With more than 2 million men and women held in U.S. jails and prisons, the need for criminal justice reform has become evident. But legislators disagree on what these reforms should look like. Some believe tough sentencing tactics — like mandatory minimums — must continue to keep communities safe. Many are driven by a desire to seem tough on crime to voters in an election season.

Other legislators recognize criminal justice reform is not complete without changes to how people are sentenced. Their position is supported by 70 percent of the U.S. public, who support eliminating mandatory minimum sentences to reduce prison populations, according to a 2017 American Civil Liberties Union poll.

The debate about criminal justice reform often centers on economics, crime statistics and racial disparities. Often forgotten are the families and children impacted.

Currently, 2.7 million children have incarcerated parents, according to Prison Fellowship. Many politicians may argue that even nonviolent and low-level drug crimes harm children in communities, but some fail to acknowledge that children with oversentenced parents may be harmed due to unjust policies.

To thrive, children need a safe and supportive environment. According to the National Conference of State Legislatures, parental incarceration increases the risk of children living in poverty. They are also three times as likely to enter the criminal justice system than peers without incarcerated parents. Some children are placed in foster care, which can make it more difficult to remain in relationship with their families.

How can we promote safe communities and healthy relationships between children and parents?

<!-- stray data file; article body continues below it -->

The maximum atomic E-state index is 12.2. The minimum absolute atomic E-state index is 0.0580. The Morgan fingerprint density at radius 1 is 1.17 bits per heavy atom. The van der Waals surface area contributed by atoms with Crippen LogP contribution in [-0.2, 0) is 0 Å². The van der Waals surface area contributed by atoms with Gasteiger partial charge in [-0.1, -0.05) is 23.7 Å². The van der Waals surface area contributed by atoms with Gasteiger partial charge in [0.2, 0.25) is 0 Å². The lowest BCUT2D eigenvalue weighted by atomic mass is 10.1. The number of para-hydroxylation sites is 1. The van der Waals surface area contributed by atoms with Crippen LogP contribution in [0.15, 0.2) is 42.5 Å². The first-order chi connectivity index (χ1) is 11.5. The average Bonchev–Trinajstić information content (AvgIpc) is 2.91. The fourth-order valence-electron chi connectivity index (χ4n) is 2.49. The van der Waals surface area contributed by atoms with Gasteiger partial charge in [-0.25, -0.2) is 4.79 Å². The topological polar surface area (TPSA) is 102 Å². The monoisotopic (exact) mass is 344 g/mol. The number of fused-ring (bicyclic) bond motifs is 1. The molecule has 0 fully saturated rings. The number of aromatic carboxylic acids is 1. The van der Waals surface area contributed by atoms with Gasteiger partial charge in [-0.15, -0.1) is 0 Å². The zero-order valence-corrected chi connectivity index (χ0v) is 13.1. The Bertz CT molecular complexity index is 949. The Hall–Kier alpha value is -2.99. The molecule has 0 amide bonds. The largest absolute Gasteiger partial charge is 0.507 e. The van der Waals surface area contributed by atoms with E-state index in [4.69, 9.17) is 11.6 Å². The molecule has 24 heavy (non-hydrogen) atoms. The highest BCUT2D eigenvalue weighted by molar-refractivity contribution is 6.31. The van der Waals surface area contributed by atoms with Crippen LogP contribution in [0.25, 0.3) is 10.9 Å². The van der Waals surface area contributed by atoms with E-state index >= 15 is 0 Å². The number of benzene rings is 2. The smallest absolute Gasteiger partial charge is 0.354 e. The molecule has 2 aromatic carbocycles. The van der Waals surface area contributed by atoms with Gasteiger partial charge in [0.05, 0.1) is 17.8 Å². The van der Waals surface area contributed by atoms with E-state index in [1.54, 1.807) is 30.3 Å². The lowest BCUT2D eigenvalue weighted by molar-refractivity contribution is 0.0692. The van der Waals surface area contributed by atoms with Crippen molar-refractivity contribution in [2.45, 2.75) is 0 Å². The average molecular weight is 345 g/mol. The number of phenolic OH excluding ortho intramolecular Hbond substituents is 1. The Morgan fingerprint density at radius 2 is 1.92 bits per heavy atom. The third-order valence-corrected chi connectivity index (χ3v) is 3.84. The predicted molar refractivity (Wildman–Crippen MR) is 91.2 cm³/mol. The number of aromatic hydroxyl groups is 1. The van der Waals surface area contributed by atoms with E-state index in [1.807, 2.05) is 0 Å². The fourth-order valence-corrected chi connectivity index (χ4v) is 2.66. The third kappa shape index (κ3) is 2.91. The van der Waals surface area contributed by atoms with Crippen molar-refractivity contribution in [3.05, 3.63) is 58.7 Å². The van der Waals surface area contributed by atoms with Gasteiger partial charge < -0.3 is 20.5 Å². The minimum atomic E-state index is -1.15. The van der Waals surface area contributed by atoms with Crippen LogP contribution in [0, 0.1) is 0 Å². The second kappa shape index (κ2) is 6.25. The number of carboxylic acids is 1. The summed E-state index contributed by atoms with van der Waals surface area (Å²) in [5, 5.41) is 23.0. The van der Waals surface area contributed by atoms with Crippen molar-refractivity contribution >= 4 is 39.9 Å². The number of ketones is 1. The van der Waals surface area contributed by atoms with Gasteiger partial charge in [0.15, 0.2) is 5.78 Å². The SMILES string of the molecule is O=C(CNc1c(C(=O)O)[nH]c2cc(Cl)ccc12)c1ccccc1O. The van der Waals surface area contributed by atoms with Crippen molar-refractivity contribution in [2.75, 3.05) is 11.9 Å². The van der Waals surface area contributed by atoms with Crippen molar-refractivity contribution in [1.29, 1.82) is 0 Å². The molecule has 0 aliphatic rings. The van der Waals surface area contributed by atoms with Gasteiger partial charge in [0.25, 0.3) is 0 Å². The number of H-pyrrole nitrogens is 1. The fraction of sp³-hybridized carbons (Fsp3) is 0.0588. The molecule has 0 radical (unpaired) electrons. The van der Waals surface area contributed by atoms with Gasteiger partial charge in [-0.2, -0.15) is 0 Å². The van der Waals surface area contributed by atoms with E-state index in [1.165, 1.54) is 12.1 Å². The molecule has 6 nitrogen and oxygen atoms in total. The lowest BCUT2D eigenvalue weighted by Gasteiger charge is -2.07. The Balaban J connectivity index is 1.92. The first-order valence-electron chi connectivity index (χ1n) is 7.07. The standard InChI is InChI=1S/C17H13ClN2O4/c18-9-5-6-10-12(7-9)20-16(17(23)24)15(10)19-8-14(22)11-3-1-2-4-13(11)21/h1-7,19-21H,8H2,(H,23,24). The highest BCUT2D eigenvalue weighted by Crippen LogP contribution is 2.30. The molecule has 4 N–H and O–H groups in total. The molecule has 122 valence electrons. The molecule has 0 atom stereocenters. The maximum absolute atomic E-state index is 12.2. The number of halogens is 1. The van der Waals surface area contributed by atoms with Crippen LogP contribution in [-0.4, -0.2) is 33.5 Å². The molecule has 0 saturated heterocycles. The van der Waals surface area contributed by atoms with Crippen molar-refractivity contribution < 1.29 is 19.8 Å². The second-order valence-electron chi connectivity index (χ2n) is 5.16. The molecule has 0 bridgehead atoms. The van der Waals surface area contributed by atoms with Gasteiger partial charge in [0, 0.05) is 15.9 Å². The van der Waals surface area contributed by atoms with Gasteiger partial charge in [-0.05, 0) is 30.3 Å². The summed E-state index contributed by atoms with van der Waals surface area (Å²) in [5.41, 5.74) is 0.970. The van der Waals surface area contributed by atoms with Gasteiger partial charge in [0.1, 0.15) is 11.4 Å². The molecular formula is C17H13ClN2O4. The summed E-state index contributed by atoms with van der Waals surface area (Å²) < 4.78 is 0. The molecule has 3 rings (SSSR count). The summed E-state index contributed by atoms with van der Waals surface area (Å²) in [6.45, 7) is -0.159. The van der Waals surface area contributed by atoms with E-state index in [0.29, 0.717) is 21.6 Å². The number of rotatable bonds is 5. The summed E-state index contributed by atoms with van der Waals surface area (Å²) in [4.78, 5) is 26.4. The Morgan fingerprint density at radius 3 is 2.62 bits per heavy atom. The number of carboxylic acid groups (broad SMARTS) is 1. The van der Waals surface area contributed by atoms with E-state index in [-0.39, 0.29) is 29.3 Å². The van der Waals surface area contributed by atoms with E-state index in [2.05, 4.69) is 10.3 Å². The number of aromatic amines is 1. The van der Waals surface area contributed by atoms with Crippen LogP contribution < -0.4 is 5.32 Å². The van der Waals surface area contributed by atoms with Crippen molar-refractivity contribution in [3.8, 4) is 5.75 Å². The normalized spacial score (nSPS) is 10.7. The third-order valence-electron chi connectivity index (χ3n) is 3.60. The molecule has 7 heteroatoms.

We must address the root causes of many nonviolent and low-level offenses, such as poverty, drug addiction and mental illness. There is little public safety rationale for locking up the 39 percent of individuals who are in prison for low-level, nonviolent offenses. These individuals would be better served by alternatives such as treatment facilities, community service and job-training programs.

Proposed policies such as the Sentencing Reform and Corrections Act would give judges more discretion in terms of sentencing by eliminating mandatory minimums. SRCA would also allow incarcerated individuals who have been sentenced under mandatory minimums to have their cases revisited.

The Second Chance Act would help reduce recidivism by providing funding for re-entry processes. Legislation such as these two bills would help stabilize individuals who, in turn, could offer more stability to their children.

It is easy to be insensitive to those whose lives are directly affected by overincarceration. Political concerns and a false sense of fear can drive us away from finding sustainable solutions for individuals and their families.

Phil. 2:4 instructs us to notice the concerns of others in the same way we notice our own concerns. We must be committed to healing communities and families as we help to rebuild the lives of those impacted by the criminal justice system.

To learn more about the lives of children with parents in prison, encourage your school or church to show the When a Parent Is in Prison documentary and exhibit. Email exhibits@mcc.org for more information.


Cherelle M. Dessus is legislative assistant and communications coordinator for the MCC U.S. Washington Office. Story originally published on September 10, 2018. Reprinted with permission from Mennonite World Review